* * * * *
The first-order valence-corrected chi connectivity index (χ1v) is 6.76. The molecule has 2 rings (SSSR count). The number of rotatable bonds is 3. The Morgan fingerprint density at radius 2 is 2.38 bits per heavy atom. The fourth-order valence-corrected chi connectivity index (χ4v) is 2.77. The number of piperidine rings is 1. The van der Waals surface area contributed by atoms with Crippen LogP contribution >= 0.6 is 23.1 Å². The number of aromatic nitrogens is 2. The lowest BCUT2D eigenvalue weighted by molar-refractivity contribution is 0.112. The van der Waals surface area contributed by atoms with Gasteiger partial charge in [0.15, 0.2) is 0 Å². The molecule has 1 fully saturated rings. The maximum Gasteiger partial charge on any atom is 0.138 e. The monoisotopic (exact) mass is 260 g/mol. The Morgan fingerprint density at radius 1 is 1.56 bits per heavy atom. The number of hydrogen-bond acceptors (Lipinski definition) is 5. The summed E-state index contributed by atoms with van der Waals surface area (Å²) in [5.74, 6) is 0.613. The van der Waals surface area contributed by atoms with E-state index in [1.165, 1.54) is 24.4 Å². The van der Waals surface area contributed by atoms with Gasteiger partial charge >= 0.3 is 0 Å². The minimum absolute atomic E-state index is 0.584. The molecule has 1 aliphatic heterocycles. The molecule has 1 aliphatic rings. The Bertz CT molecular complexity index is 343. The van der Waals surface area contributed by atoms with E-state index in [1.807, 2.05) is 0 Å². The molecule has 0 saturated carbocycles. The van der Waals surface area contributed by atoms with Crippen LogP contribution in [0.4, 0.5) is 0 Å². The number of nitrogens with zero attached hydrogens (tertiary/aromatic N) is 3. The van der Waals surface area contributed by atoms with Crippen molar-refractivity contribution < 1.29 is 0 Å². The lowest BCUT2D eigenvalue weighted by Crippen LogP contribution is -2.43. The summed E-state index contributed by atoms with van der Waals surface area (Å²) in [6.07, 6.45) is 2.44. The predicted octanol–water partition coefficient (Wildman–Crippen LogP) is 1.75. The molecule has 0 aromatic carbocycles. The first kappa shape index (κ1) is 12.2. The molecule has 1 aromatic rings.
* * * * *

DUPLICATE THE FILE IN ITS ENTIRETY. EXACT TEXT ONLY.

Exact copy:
The first-order valence-corrected chi connectivity index (χ1v) is 6.76. The molecule has 2 rings (SSSR count). The number of rotatable bonds is 3. The Morgan fingerprint density at radius 2 is 2.38 bits per heavy atom. The fourth-order valence-corrected chi connectivity index (χ4v) is 2.77. The number of piperidine rings is 1. The van der Waals surface area contributed by atoms with Crippen LogP contribution >= 0.6 is 23.1 Å². The number of aromatic nitrogens is 2. The lowest BCUT2D eigenvalue weighted by molar-refractivity contribution is 0.112. The van der Waals surface area contributed by atoms with Gasteiger partial charge in [0.15, 0.2) is 0 Å². The molecule has 1 fully saturated rings. The maximum Gasteiger partial charge on any atom is 0.138 e. The monoisotopic (exact) mass is 260 g/mol. The Morgan fingerprint density at radius 1 is 1.56 bits per heavy atom. The number of hydrogen-bond acceptors (Lipinski definition) is 5. The summed E-state index contributed by atoms with van der Waals surface area (Å²) in [5.74, 6) is 0.613. The van der Waals surface area contributed by atoms with E-state index in [1.165, 1.54) is 24.4 Å². The van der Waals surface area contributed by atoms with Gasteiger partial charge >= 0.3 is 0 Å². The minimum absolute atomic E-state index is 0.584. The molecule has 1 aliphatic heterocycles. The molecule has 1 aliphatic rings. The Bertz CT molecular complexity index is 343. The van der Waals surface area contributed by atoms with E-state index in [1.807, 2.05) is 0 Å². The molecule has 0 saturated carbocycles. The van der Waals surface area contributed by atoms with Crippen LogP contribution in [0.4, 0.5) is 0 Å². The number of nitrogens with zero attached hydrogens (tertiary/aromatic N) is 3. The van der Waals surface area contributed by atoms with Crippen molar-refractivity contribution < 1.29 is 0 Å². The lowest BCUT2D eigenvalue weighted by Crippen LogP contribution is -2.43. The summed E-state index contributed by atoms with van der Waals surface area (Å²) in [6.07, 6.45) is 2.44. The predicted octanol–water partition coefficient (Wildman–Crippen LogP) is 1.75. The molecule has 0 aromatic carbocycles. The first kappa shape index (κ1) is 12.2. The molecule has 1 aromatic rings.